But then the story beckoned me back. When Daniel is violently booted out of Clara’s life, he stumbles upon the book’s greatest character, Fermín Romero de Torres, a homeless man who comes to work in Daniel’s father’s bookstore. Fermín Romero de Torres, who is regularly identified with his full name, is a tremendous enriching character who always has the right thing (or, at least, the most amusing thing) to say. Daniel remains besotted with the books of Julián Carax, which sold poorly but somehow continued to be published throughout the 1930’s. Carax was shot dead in 1936 at the start of the Spanish Civil War in Barcelona, and all copies of his books have been destroyed, most notably by a fire. Daniel has a remaining copy, and there is a man who is desperate to get it from him, a terrifying stalker with no face, just the charred remains of skin that hangs from his bones. Throughout the book he constantly appears, under a false name, as a gruesome and soulless person who is prepared to hurt people for the sake of novels.

Through a series of well-described and easy to follow investigations, Daniel and Fermín unravel Carax’s short life, in the form of his schoolmates – a group of boys with rich fathers, along with several downtrodden boys who have managed to get into a well-to-do school. Each of these boys go about intertwining themselves in each other’s lives, and a vendetta is placed over Carax when he falls in love with his friend’s sister, to the disgust of another schoolboy friend, who is a vile and vicious individual named Francisco Javier Fumero. Fumero is a real villain, first a troubled boy, then a double-crossing spy and killer in the civil war, and now a policeman in search of violence and revenge on none other than Daniel’s friend, Fermín Romero de Torres. Daniel and the dead Carax’s lives continue to be punctuated with many coincidences, both culminating in scary and life-altering moments in The Angel of the Mist, a haunted house that has many secrets waiting for those who are ready to find them out. I have to admit, I figured out the mystery and the twist about halfway through, but that may not happen for everyone.

This book is dark, no question, but also exceedingly intriguing, regardless of whether you understand Spain, its history and its way of life. The prose of this book had been described as ‘florid’, and it certainly is. You cannot go a single page without a lyrical metaphor and/or simile being thrown at you. At times,  it can be a little annoying, but some lines are genius. When Fermín speaks, you can imagine a light coming on, illuminating the dark world around him. When reading, you feel as if you are wandering the cold streets of Barcelona, with the feeling that something will jump out at you. You can feel the nervousness the damp, the worry and the angst. One character I loved is Nuria Monfort, one-time lover of Julián Carax, who endures a difficult life, knowing that she would not ever truly gain Carax’s heart, but my favourite character is Miquel Monfort, Carax’s best friend, and a tortured soul. This book is a love story, of Julián Carax and his Penélope, and of young Daniel Sempere and his Beatriz, whose love affairs take eerily similar twists despite being parted by time, and while romance has to hide in the shadows of much bigger issues, love comes to be one of the biggest dangers that these coming-of-age characters have to face.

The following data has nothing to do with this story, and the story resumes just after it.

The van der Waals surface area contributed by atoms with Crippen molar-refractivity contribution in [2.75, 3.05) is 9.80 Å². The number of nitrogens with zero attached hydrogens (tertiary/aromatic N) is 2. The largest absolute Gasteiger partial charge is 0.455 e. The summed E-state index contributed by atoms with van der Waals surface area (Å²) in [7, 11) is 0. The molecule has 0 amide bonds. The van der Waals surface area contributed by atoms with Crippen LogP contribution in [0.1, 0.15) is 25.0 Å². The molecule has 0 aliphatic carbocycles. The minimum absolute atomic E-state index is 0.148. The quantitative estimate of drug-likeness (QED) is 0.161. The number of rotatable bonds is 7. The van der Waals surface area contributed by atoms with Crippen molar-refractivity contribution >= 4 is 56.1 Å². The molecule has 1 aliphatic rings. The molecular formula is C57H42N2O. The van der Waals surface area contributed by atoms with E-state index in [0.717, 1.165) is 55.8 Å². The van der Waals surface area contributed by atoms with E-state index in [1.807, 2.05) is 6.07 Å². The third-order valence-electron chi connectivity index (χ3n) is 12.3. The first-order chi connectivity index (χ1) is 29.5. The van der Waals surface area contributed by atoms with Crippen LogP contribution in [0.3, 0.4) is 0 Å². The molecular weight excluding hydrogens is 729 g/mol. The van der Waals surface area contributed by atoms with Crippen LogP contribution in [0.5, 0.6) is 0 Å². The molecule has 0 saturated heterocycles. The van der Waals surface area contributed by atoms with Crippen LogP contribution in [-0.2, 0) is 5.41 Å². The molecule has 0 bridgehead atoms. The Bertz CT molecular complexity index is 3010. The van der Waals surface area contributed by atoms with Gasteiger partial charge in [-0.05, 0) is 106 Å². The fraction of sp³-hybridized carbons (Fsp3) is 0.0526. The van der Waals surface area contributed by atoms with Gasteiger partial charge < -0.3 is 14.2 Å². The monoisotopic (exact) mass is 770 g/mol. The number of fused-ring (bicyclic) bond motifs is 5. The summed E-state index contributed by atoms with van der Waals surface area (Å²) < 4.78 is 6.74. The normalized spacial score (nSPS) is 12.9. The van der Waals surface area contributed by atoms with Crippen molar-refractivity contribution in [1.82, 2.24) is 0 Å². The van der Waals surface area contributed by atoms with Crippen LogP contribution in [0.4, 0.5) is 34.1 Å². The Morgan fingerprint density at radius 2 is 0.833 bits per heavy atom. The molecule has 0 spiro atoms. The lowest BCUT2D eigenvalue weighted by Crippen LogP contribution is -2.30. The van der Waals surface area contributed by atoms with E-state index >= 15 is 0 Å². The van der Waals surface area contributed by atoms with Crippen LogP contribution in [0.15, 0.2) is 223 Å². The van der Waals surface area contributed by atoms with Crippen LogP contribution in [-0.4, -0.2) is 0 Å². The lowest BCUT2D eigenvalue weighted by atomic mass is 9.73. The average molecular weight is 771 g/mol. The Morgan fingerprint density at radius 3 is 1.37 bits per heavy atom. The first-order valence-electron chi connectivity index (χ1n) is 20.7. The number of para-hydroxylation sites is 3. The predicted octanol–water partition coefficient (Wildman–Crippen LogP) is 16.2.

I have read many reviews about this book, most praising the work, but I also took the time to read reviews from those who were disappointed. It is a long read at a shade under 500 pages, and there are slow points, particularly in the beginning. However, you cannot fault the quality of the work produced and attention to detail. In terms of the finer detail of the writing style, I read and felt as if I had come across something similar to my own, and that was unusual. I have yet to read something that feels so familiar in its approach (I’m not suggesting I’m as good as Zafón!). The characters all have back stories and personalities of their own, each has a part to play, and in turn, Barcelona is filled with an vast mix of people, all from different walks of life, all connected by a single book from a library that nobody ever visits.

Given the time periods and the lives portrayed this book, it is easy to feel the author’s political leanings, or at least, for what he envisions for the characters. Fermín Romero de Torres once worked for Lluís Companys, the Catalan leader during the Spanish Civil War, who is murdered and is seen as a martyr. Fermín is clearly a man who believes in the freedom of Catalonia, and Fumero, the blood-sucking officer who tortured him during the war, and now has murder in mind, is portrayed as a Franco loving right-wing fanatic (and a well-written one at that). However, anarchists, fascists and communists are all portrayed in a negative light, despite being vastly separate from one another on the political spectrum. There are references throughout the book, by multiple characters, that they hate Franco and fascist dictatorship, and that their lives have been harmed or destroyed by his reign, but they do not appear to be living in fear of him. There is no reference to the language spoken by the characters, which may be a by-product of the translation into English. The Catalan language was banned under Franco, so one might assume they spoke Castilian (traditional) Spanish, but perhaps not. We will never know.

Not only has Carlos Ruiz Zafón written a piece of art, but it has been translated in an excellent manner. There were certain things that I read and thought, ‘that’s not an expression that a Spaniard would use’, but it is what would be the best expression to use in a translation from the original, and as anyone who translates knows, literal translation would not make for an easy-to-read book. If you don’t have a keen understanding of Spain or the Spanish, you probably won’t notice this at all.

My rating for this book is 5/5. Lovers of 1950’s Spain will adore this, as will casual readers looking for a fine mystery.